Is this even possible?

“But the end is reconciliation; the end is redemption; the end is the creation of the beloved community. It is this type of spirit and this type of love that can transform opposers into friends. It is this type of understanding goodwill that will transform the deep gloom of the old age into the exuberant gladness of the new age. It is this love which will bring about miracles in the hearts of men.” (Dr. Martin Luther King, Jr., from “Facing the Challenge of a New Age,” 1956)

It is worth finding out—

Scott

We care, for one another and for our community. As the pandemic enters a new phase with the forecast that it will last many more months, the UUCS Board has weighed carefully how to maintain our physical safety while also providing for the emotional well-being of our congregation.

We continue to practice basic public health protocols to keep one another safe:

  • Wearing masks
  • Social distancing
  • Limiting group size
  • Being outside whenever possible
  • Hand washing

Given our need to continue to balance physical safety with connection with one another, the following steps have been approved by our Board with the support of the COVID committee to continue to provide care for one another during this difficult time:

  • Small groups, such as Covenant groups and committees, are encouraged to gather in-person outside at homes or on church grounds, practicing all of our safety protocols. We will not offer meetings inside the church, as we are not able to clean the church regularly enough to accommodate multiple meetings through the week. Please be mindful of how virtual meetings allow some people to participate who cannot otherwise attend, and consider offering hybrid options (outside in-person with a Zoom or Facetime attendance option) so that those who would like to meet in-person can do so, and those who prefer not to do so can equally participate.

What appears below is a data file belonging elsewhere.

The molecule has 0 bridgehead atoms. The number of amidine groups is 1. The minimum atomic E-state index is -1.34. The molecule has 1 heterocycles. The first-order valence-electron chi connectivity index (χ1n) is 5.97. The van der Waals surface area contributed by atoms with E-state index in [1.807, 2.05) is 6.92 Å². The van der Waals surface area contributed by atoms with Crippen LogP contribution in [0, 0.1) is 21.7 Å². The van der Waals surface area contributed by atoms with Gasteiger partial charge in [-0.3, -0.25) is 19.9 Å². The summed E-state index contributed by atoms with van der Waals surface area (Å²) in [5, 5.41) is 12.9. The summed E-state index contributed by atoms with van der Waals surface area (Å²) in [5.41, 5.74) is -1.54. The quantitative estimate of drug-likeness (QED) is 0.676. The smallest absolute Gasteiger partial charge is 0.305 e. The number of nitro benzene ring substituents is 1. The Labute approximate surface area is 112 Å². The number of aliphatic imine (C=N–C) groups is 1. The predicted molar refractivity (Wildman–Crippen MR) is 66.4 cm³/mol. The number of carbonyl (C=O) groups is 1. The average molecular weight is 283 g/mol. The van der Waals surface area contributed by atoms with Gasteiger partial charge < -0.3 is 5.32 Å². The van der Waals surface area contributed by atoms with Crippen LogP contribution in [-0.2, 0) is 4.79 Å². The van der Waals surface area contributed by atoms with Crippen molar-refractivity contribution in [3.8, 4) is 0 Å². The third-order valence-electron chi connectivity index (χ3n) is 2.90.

• We will continue to plan one-off events on the church grounds utilizing careful planning and all of our safety protocols, such as our Social Justice Triple and Quintuple Dips, Grimké mural dedication, and upcoming Stewardship events. If you would like to hold an event like this on the church grounds, please contact the church office so we can keep working in coordination with one another. This has worked extremely well so far.
  • Wednesday evening meditation and social hour will begin gathering in-person with a hybrid virtual option in the Sanctuary on Wednesday, November 11 from 5:30pm-7:00pm. We will mask, socially distance, and ventilate the space. If a large number of people attend, we will move outside.

If you have any questions or concerns, ideas or thoughts that you would like to share, please do not hesitate to reach out to any member of the Board or to me (minister@uucs.org / 864-590-8260 ). The Board continues to discuss further ways we might connect with one another, including on Sunday mornings, and will communicate those steps when they are clarified.